A major difference between monocots and dicots lies in the cell lineages of the ground tissues and epidermis. In monocots, the ground tissues and epidermis belong to a single common initial, while in dicots, the lateral root cap and epidermis share a common initial cell (Fig. 1b)32. The anticlinal division of the rice ground tissue/epidermis initial cell regenerates the initial cell and its daughter cell. The asymmetrical division of this daughter cell separates the epidermis and ground tissue lineages. Successive periclinal divisions of the ground tissue initial cell generate exodermis, sclerenchyma layers, cortex, and endodermis.

On the basis of functional annotations, clusters 3, 6, and 0 were designated as exodermis, sclerenchyma cell layer, and cortex, respectively (Fig. 1a). Intriguingly, closer examination of the distribution distances on the 3D UMAP and t-SNE plots revealed that all these clusters were connected to cluster 11 (Fig. 1a,c; Fig. 3a; Supplementary Fig. S3a), which was annotated as meristematic cells (Fig. 1a). Thus, this topology suggests that cluster 11 may serve as common undifferentiated progenitor cells for root ground tissue (Fig. 3a; Supplementary Fig. S3a). In favor of this hypothesis, RNA velocity, ForceAtlas2 and differentiation potential analyses confirmed that the cells in cluster 11 reside in the “source” cell state, and those in clusters 3, 6, and 0 in end states (Fig. 3b–d; Supplementary Fig. S3b–e)33,34.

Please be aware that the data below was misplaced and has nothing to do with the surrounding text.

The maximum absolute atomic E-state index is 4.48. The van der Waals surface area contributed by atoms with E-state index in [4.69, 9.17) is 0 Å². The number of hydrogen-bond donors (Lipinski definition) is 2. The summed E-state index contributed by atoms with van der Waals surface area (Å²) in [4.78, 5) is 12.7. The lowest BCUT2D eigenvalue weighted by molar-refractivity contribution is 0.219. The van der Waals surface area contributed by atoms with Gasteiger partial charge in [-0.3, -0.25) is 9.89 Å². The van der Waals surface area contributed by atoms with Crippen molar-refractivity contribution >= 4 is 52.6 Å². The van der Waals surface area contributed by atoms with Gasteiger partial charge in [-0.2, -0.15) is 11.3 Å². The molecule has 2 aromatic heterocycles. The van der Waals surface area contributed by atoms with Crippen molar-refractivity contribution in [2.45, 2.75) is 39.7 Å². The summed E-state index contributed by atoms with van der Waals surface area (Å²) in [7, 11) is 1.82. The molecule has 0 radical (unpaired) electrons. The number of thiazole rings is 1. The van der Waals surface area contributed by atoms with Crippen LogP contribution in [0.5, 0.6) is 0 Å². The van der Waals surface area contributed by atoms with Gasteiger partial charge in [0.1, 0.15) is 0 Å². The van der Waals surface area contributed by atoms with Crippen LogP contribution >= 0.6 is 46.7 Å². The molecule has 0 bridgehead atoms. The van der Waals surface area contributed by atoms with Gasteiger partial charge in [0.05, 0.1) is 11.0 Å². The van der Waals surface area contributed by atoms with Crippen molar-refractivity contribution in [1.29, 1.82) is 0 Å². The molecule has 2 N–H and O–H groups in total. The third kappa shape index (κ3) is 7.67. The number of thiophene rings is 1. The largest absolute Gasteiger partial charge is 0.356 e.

Fig. 3: Differentiation trajectories of ground tissue.

a UMAP plot showing ground tissue cell populations. Ex, exodermis; Co, cortex; Sc, sclerenchyma layer. Cluster names (Clusters 0, 3, 6, and 11) and colors are the same as in Fig. 1a. b RNA velocity field projected onto the UMAP. Arrows represent average velocity and direction. Cluster names and colors are the same as in a. c, d t-SNE map of ground tissue cell populations. Cell colored by differentiation potential (c). Black lines mark three major differentiation trajectories toward Ex, Co, and Sc, respectively. a to f (black circles), six nodes used for quantification of branch probabilities (d). e, f Expression patterns of selected transcription factor genes on UMAP map (e) or along pseudotime (f). Expression of OsGATA6 and OsERF108 was greatly decreased along pseudotime during cell differentiation toward Ex, Co and Sc. g Pseudotime analysis of ground tissue differentiation trajectories by DPT. The cells in clusters 0, 3, 6 and 11 were grouped and re-clustered. Three differentiation trajectories are shown in different colors. Inset, pseudotime estimation. hj Heatmap showing gene expression pattern during differentiation of Ex (h), Sc (i), and Co (j) along pseudotime (left column). Expression pattern of selected transcription factor (TF) along each differentiation trajectory is given (right column).